“The Forrester fourth-quarter Events calendar was extensive,” Colony said. “We held our Retail Forum Europe in Paris, the Executive Strategy Forum in Boston, and the Financial Services Forum Europe in London. In light of corporate travel restrictions in the weeks following September 11, we replaced our Healthcare Forum with a series of three conference calls. Our client feedback on the calls was extremely positive, and we exceeded our attendance expectations for this new venue.

“Our 2002 schedule features 15 Events,” Colony continued, “including six Forums and nine Summits. Our first event will be held in February, when we host the Forrester Technology Leadership Forum in Scottsdale, Arizona. Innovations in Web services technology — and the ability of these innovations to lower integration costs and improve productivity while preserving the value of legacy IT systems — will be a key focus for the Scottsdale Forum. Following this event, we plan to hold two Summits during the first quarter, Automotive and Retail.”

Business Outlook

“Forrester’s fundamentals remain strong as we begin 2002,” said Colony. “Technology change is a relentless, inexorable force. And helping companies leverage technology change to drive revenue, profit, and market share continues to be a powerful business. However, the global downturn in technology spending has suppressed this dynamic to a considerable degree over the past year. Given Forrester’s ratable revenue recognition business model, our 2002 results will reflect this weakness.

“To align the size of our organization with the level of business we anticipate for 2002, earlier this month we announced a workforce reduction,” Colony continued. “We expect this to result in the elimination of approximately 126 jobs, or about 22 percent of our worldwide workforce. Approximately $18.0 million to $20.0 million in annualized cost savings are anticipated as a result.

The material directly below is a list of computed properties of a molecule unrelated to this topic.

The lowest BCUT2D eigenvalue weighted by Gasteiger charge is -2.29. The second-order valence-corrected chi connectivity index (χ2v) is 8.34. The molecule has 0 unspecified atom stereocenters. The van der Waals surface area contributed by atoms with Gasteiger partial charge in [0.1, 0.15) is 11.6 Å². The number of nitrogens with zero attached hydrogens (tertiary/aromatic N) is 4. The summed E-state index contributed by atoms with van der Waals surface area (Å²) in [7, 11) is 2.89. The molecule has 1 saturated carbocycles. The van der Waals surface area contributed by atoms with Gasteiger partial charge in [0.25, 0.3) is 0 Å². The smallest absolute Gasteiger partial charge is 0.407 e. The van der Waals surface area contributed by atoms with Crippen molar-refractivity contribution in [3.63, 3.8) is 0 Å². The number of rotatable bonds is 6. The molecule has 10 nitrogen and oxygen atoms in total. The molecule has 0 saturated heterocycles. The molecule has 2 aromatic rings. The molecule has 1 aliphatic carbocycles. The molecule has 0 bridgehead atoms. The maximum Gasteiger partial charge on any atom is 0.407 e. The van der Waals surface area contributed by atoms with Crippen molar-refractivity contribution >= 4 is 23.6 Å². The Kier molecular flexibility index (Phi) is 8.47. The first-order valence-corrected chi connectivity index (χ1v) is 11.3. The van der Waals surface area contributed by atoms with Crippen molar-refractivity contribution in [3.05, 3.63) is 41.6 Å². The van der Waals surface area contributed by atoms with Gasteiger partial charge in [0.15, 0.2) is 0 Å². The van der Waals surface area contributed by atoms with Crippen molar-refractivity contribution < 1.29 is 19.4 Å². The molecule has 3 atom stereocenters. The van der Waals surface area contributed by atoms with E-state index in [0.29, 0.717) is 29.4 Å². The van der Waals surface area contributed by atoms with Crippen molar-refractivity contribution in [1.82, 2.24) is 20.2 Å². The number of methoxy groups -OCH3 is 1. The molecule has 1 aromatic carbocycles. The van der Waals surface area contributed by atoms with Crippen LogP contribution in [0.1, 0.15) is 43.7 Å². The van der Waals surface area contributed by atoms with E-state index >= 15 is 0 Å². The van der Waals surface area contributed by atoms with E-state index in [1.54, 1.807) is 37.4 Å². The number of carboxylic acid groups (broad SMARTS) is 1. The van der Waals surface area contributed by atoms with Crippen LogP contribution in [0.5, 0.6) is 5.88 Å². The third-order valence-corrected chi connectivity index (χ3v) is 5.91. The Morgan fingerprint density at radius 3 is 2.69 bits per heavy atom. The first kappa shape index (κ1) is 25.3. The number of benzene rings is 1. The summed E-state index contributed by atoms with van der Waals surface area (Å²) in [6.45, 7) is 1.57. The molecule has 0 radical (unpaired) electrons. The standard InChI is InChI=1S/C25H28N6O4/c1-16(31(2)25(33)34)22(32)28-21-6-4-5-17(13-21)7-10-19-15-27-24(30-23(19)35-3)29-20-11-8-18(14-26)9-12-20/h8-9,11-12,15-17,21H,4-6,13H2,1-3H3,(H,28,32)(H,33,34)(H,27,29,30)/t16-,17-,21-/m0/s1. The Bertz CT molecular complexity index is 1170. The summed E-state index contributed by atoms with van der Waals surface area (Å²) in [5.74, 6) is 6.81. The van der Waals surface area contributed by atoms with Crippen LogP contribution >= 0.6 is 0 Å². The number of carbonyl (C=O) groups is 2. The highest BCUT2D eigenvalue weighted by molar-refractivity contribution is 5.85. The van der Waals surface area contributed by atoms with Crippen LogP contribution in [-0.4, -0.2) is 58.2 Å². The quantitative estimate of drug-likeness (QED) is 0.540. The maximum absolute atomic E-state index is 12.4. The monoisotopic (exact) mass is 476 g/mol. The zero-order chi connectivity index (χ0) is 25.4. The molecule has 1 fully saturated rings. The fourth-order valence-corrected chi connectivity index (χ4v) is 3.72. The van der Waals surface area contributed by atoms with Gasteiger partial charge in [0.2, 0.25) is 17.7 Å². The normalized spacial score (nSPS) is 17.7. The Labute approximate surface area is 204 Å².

“Looking further ahead, Forrester’s financial strength, premium brand, and strong client base together position the company for accelerated performance once the economy begins to recover,” Colony said. “We have more than $200 million in cash on our balance sheet, coupled with a long record of conservative financial management. In addition, Forrester owns the premium brand in the technology research business — over the years, we have earned the trust of a large roster of Global 3,500 clients. With WholeView, we have a product that can truly enhance our clients’ ability to thrive on the technology changes to come.”

Financial Guidance

Forrester’s guidance for the first quarter and 2002 fiscal year assumes no improvement in the state of the economy and does not include one-time charges related to the workforce reduction announced in January 2002, which the company expects to be in the range of $4 million to $6 million.

First-Quarter 2002

  • Total revenues of approximately $25.5 million to $27.5 million.
  • Diluted earnings per share of approximately $0.13 to $0.15.

Year 2002

  • Total revenues of approximately $100.0 million to $105.0 million.
  • Operating margin of approximately 10 percent to 12 percent.
  • Diluted earnings per share of approximately $0.50 to $0.55.
  • Diluted weighted average shares outstanding of approximately 24 million to 26 million.
  • 2002 effective tax rate of approximately 30 percent.